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Kass and Greenhouse (1989) proposed using "community of priors" (see also Fayers et al, 1997; 2000). As described by Spiegelhalter (2004), they can be seen as a

range of viewpoints that should be considered when interpreting evidence, and therefore a Bayesian analysis is best seen as providing a mapping from a space of specified prior beliefs to appropriate posterior beliefs.

Their main idea was that several different priors can be used to set up different models, so to calculate posterior probabilities when using them. The priors can be based on different beliefs or hypotheses. In decision making scenario, say a clinical trial, models calculated under "skeptical", or "optimistic" priors can be compared. Quoting Spiegelhalter (2004) again:

The community of prior opinions becomes particularly important when faced with the difficult issue of whether to stop a clinical trial. Kass and Greenhouse (1989) express the crucial view that “the purpose of a trial is to collect data that bring to conclusive consensus at termination opinions that had been diverse and indecisive at the outset,” and this idea may be formalized as follows:

  1. Stopping with a “positive” result (i.e., in favor of the new treatment) might be considered if a posterior based on a sceptical prior suggested a high probability of treatment benefit.
  2. Stopping with a “negative” result (i.e., equivocal or in favor of the standard treatment) may be based on whether the results were sufficiently disappointing to make a posterior based on an enthusiastic prior rule out a treatment benefit.

In other words we should stop if we have convinced a reasonable adversary that they are wrong.

The idea is appealing, however it is hard to find examples of their usage in real-life research. Do you know any such examples? Why this approach isn't used more commonly?

[Disclosure: This question arose after our recent exchange of arguments with @Aksakal.]


Kass, R.E. and Greenhouse, J.B. (1989). A Bayesian perspective. Comment on “Investigating therapies of potentially great benefit: ECMO,” by J. H. Ware. Statistical Science, 4, 310-317.

Spiegelhalter, D. J. (2004). Incorporating Bayesian ideas into health-care evaluation. Statistical Science, 156-174.

Fayers, P.M., Ashby, D., & Parmar, M.K. (1997). Tutorial in biostatistics Bayesian data monitoring in clinical trials. Statistics in medicine, 16(12), 1413-1430.

Fayers, P.M., Cuschieri, A., Fielding, J., Craven, J., Uscinska, B., & Freedman, L.S. (2000). Sample size calculation for clinical trials: the impact of clinician beliefs. British journal of cancer, 82(1), 213.

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There are counter examples to Bayesian reasoning, see Counterexamples to a likelihood theory of evidence. In this, the authors make the point that when comparing two hypotheses, neither one represents the data (i.e., the truth).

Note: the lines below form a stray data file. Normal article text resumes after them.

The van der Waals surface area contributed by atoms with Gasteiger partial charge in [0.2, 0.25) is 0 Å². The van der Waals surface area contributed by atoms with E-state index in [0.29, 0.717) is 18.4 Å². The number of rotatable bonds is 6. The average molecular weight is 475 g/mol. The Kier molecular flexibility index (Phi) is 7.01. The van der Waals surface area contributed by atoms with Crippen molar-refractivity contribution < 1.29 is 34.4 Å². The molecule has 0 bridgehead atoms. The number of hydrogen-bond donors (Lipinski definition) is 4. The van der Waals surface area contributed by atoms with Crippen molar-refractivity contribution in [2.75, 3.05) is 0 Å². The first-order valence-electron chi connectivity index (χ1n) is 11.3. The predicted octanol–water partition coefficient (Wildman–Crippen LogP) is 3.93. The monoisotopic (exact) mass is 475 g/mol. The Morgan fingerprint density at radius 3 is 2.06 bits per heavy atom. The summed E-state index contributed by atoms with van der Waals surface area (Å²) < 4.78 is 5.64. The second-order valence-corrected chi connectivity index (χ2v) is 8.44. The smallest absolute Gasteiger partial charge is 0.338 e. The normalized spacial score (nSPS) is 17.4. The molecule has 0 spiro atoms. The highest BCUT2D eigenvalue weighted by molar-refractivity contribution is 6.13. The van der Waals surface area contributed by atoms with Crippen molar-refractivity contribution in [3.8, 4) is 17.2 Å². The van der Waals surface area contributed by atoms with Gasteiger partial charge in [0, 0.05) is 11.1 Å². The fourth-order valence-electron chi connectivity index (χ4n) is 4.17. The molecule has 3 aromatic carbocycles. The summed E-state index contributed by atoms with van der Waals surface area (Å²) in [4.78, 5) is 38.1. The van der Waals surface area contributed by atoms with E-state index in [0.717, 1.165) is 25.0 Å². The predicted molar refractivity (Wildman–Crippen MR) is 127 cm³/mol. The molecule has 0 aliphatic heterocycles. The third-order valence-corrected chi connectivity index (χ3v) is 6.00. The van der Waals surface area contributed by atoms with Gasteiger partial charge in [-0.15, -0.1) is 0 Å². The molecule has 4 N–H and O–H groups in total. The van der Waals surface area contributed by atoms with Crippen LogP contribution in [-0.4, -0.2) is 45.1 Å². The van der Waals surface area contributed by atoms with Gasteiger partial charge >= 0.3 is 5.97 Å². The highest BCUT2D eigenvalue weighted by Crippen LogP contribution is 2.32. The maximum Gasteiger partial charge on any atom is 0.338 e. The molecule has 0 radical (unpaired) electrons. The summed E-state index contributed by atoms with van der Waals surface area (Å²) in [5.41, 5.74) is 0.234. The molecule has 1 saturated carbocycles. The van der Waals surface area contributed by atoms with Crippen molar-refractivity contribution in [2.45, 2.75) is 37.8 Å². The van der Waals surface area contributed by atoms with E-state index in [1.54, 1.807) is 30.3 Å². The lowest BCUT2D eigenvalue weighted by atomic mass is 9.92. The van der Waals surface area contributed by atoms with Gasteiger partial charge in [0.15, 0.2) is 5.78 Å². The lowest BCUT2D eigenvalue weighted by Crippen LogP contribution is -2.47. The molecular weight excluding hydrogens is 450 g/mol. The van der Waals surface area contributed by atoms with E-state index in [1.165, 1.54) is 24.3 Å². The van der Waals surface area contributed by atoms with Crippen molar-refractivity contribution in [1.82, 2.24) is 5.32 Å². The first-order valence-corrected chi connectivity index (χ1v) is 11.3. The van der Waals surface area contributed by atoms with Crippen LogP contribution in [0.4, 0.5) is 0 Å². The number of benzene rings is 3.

In CHALLENGES TO BAYESIAN CONFIRMATION THEORY It is written that, "Given this history of competing traditions in induction and confirmation rising and falling over the centuries, it seems only prudent to expect that the Bayesian approach will recede from its present prominence and once again be merely one of several useful instruments for assessing inductive inference relations. The goal of this chapter is to review the weaknesses recounted in the literature that may drive this decline."

Correct me please if I am wrong, but my impression is that perhaps if one has a model that needs a prior to obtain acceptable results, one might get better results faster by spending the same time to find a different model that describes the data accurately without the need to assume a prior. For example, if $s\approx\frac{1}{2}a t^3$ doesn't seem to work well, we could spend our time adjusting the results with a prior, or, we could merely search for and find how distance is covered from a motionless starting point when uniformly accelerated $s\approx\frac{1}{2}a t^2$. Note the approximately equal sign. If that isn't good enough then we would not enforce a prior, just Lorentz transform it into a more accurate, relativistic form. Now, this is perhaps a purist approach. However, even if our reasoning is perfectly accurate a priori, we still need $n$-tuple post hoc validations before anyone will believe it. That is the Catch-22. Bayesian inference lacks the assurances that only $n$-tuple post hoc validations can provide, and, even post hoc reasoning is only temporizing, whilst we seek the Black Swan.

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  • $\begingroup$ To the nameless downvoter, this is the only answer anyone has given. If you don't like it, comment before losing reputation by downvoting, your loss, and not my gain as I have learned nothing from you. $\endgroup$ – Carl Apr 9 '18 at 6:07

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